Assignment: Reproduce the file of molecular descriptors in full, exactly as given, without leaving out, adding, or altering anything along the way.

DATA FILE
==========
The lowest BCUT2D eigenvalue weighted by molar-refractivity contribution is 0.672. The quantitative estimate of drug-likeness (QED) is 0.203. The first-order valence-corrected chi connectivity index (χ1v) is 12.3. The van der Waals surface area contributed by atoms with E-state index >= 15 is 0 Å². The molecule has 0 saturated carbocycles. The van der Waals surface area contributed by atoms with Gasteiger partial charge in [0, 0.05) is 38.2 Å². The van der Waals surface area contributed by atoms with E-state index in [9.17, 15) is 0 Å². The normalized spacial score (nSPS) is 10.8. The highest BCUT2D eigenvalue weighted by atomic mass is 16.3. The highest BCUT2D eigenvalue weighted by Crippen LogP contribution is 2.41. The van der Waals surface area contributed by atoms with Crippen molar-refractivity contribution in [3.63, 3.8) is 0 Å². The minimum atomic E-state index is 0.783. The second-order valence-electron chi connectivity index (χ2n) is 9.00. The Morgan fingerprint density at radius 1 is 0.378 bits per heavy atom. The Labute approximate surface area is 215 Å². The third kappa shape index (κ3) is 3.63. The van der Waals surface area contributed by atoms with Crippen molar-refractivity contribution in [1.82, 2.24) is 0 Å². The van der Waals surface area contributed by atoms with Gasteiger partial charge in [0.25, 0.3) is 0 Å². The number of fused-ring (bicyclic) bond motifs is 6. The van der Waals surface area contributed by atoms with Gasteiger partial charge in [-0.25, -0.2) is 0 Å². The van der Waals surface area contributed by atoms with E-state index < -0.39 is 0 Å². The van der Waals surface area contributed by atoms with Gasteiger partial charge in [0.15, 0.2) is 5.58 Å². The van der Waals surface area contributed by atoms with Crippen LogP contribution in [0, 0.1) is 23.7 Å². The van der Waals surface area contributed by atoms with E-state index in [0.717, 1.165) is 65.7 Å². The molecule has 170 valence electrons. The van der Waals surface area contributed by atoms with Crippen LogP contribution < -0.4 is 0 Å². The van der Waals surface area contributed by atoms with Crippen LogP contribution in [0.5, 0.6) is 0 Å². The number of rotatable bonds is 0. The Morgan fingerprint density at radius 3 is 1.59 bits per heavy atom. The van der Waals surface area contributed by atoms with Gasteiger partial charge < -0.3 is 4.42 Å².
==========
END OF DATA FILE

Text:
The lowest BCUT2D eigenvalue weighted by molar-refractivity contribution is 0.672. The quantitative estimate of drug-likeness (QED) is 0.203. The first-order valence-corrected chi connectivity index (χ1v) is 12.3. The van der Waals surface area contributed by atoms with E-state index >= 15 is 0 Å². The molecule has 0 saturated carbocycles. The van der Waals surface area contributed by atoms with Gasteiger partial charge in [0, 0.05) is 38.2 Å². The van der Waals surface area contributed by atoms with E-state index in [9.17, 15) is 0 Å². The normalized spacial score (nSPS) is 10.8. The highest BCUT2D eigenvalue weighted by atomic mass is 16.3. The highest BCUT2D eigenvalue weighted by Crippen LogP contribution is 2.41. The van der Waals surface area contributed by atoms with Crippen molar-refractivity contribution in [3.63, 3.8) is 0 Å². The minimum atomic E-state index is 0.783. The second-order valence-electron chi connectivity index (χ2n) is 9.00. The Morgan fingerprint density at radius 1 is 0.378 bits per heavy atom. The Labute approximate surface area is 215 Å². The third kappa shape index (κ3) is 3.63. The van der Waals surface area contributed by atoms with Crippen molar-refractivity contribution in [1.82, 2.24) is 0 Å². The van der Waals surface area contributed by atoms with Gasteiger partial charge in [0.25, 0.3) is 0 Å². The number of fused-ring (bicyclic) bond motifs is 6. The van der Waals surface area contributed by atoms with Gasteiger partial charge in [-0.25, -0.2) is 0 Å². The van der Waals surface area contributed by atoms with E-state index < -0.39 is 0 Å². The van der Waals surface area contributed by atoms with Gasteiger partial charge in [0.15, 0.2) is 5.58 Å². The van der Waals surface area contributed by atoms with Crippen LogP contribution in [0, 0.1) is 23.7 Å². The van der Waals surface area contributed by atoms with E-state index in [0.717, 1.165) is 65.7 Å². The molecule has 170 valence electrons. The van der Waals surface area contributed by atoms with Crippen LogP contribution < -0.4 is 0 Å². The van der Waals surface area contributed by atoms with Crippen LogP contribution in [0.5, 0.6) is 0 Å². The number of rotatable bonds is 0. The Morgan fingerprint density at radius 3 is 1.59 bits per heavy atom. The van der Waals surface area contributed by atoms with Gasteiger partial charge < -0.3 is 4.42 Å².